Don King Vs. ESPN In Defamation Suit

Boxing promoter Don King filed a defamation suit Jan. 12 claiming he was portrayed in a false light in an ESPN "SportsCentury" segment that aired in May. His attorney said King is entitled to damages

NEW YORK (AP) -- Boxing promoter Don King filed a defamation suit Jan. 12 claiming he was portrayed in a false light in an ESPN "SportsCentury" segment that aired in May. His attorney said King is entitled to damages of more than $2.5 billion.

The lawsuit says the program accused King of being "a snake oil salesman, a shameless huckster and worse." The suit says the program claimed that the flamboyant promoter underpaid Muhammad Ali by $1.2 million and that King -- convicted in a 1967 beating death and acquitted in another killing in 1954 -- "killed not once, but twice."

Most of the material in the program had been printed or broadcast earlier, but King, who has spent much of his career in court, said he had just had enough.

"I just felt that this was the straw that broke the camel's back, and I can't take it anymore, and I'm going to fight back," King said at a news conference. "I seek justice."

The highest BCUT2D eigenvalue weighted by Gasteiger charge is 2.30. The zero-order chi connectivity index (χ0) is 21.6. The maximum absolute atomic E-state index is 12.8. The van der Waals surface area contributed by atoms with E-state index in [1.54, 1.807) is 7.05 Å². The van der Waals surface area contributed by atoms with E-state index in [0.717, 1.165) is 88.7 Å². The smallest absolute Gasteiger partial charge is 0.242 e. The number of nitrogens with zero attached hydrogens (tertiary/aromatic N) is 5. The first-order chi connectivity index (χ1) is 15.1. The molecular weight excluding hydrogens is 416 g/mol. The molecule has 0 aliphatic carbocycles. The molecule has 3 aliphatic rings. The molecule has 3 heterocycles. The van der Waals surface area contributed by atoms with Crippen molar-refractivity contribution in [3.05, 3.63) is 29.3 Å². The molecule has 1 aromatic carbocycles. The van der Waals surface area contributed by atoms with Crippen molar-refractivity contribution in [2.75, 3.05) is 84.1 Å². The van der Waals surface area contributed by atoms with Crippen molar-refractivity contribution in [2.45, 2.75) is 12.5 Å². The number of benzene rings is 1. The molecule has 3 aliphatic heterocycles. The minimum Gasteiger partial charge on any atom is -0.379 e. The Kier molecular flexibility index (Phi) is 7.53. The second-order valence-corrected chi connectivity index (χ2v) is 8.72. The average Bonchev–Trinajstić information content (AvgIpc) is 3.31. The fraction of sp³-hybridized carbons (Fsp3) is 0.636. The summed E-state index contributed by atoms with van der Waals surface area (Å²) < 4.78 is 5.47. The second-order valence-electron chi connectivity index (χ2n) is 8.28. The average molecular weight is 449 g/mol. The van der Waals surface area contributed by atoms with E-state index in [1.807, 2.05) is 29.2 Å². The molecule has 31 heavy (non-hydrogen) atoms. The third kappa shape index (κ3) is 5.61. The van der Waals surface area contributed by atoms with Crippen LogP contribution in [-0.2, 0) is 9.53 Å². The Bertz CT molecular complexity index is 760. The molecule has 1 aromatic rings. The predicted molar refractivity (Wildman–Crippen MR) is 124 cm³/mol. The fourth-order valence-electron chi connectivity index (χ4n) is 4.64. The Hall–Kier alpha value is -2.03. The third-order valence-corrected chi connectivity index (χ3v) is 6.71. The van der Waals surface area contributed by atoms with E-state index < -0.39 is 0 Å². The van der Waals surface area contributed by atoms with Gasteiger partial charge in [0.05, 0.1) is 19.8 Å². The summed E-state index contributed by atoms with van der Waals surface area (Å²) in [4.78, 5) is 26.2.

King, wearing an American flag tie and two flag lapel pins, then quietly stepped back and let lawyer Willie Gary answer questions.

Gary called the SportsCentury segment "a story designed to orchestrate and create an impression that is not there," and said the network had refused to retract parts of the program that offended King.

The suit, filed in state court in Broward County, Fla., names ESPN and its parent company, Walt Disney Co., among the defendants. Also named are Disney-owned ABC Cable Networks, which controls ESPN, and Advocate Communications, a Florida-based cable and satellite system.

"We have not seen a copy of the lawsuit, so we are not in a position to comment on it," said Mike Soltys, ESPN's VP of communications. "However, SportsCentury is a Peabody- and Emmy-Award winning series of more than 250 biographies that is widely respected for its journalistic quality and integrity."

King has represented fighters from Ali to Mike Tyson, and has been sued by several of them -- including a $100 million lawsuit filed by Tyson. King paid $7.5 million to former middleweight champion Terry Norris in late 2003 to settle a suit. King sued former heavyweight champion Lennox Lewis for libel.

King also has beaten federal charges, including tax evasion and fraud. He served nearly four years in prison for the 1967 beating death of a man who owed him money. In 1954, he killed a man who was robbing a numbers house he operated in Cleveland, but it was ruled self-defense.

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